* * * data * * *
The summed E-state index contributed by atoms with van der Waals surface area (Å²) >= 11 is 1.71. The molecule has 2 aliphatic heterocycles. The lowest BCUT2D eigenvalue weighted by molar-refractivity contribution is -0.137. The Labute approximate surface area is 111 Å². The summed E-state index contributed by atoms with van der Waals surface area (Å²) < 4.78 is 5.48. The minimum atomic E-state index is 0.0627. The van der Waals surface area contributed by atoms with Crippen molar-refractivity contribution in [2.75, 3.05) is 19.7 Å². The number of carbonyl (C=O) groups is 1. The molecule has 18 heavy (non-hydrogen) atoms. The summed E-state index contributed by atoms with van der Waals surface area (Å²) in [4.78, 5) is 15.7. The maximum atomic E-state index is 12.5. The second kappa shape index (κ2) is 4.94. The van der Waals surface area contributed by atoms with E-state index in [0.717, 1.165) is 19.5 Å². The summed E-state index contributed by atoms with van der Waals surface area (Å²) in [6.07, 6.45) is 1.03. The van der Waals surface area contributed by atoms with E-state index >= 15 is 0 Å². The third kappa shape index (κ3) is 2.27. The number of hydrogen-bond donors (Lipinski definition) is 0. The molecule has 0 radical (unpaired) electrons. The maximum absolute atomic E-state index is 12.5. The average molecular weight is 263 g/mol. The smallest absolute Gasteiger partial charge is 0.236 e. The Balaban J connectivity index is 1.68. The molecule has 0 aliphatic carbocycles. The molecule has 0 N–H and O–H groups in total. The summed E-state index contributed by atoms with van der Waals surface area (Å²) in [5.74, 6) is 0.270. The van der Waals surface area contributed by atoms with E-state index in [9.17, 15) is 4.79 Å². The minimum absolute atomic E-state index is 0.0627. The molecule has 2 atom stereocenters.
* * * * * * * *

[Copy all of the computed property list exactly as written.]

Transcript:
The summed E-state index contributed by atoms with van der Waals surface area (Å²) >= 11 is 1.71. The molecule has 2 aliphatic heterocycles. The lowest BCUT2D eigenvalue weighted by molar-refractivity contribution is -0.137. The Labute approximate surface area is 111 Å². The summed E-state index contributed by atoms with van der Waals surface area (Å²) < 4.78 is 5.48. The minimum atomic E-state index is 0.0627. The van der Waals surface area contributed by atoms with Crippen molar-refractivity contribution in [2.75, 3.05) is 19.7 Å². The number of carbonyl (C=O) groups is 1. The molecule has 18 heavy (non-hydrogen) atoms. The summed E-state index contributed by atoms with van der Waals surface area (Å²) in [4.78, 5) is 15.7. The maximum atomic E-state index is 12.5. The second kappa shape index (κ2) is 4.94. The van der Waals surface area contributed by atoms with E-state index in [0.717, 1.165) is 19.5 Å². The summed E-state index contributed by atoms with van der Waals surface area (Å²) in [6.07, 6.45) is 1.03. The van der Waals surface area contributed by atoms with E-state index >= 15 is 0 Å². The third kappa shape index (κ3) is 2.27. The number of hydrogen-bond donors (Lipinski definition) is 0. The molecule has 0 radical (unpaired) electrons. The maximum absolute atomic E-state index is 12.5. The average molecular weight is 263 g/mol. The smallest absolute Gasteiger partial charge is 0.236 e. The Balaban J connectivity index is 1.68. The molecule has 0 aliphatic carbocycles. The molecule has 0 N–H and O–H groups in total. The summed E-state index contributed by atoms with van der Waals surface area (Å²) in [5.74, 6) is 0.270. The van der Waals surface area contributed by atoms with E-state index in [9.17, 15) is 4.79 Å². The minimum absolute atomic E-state index is 0.0627. The molecule has 2 atom stereocenters.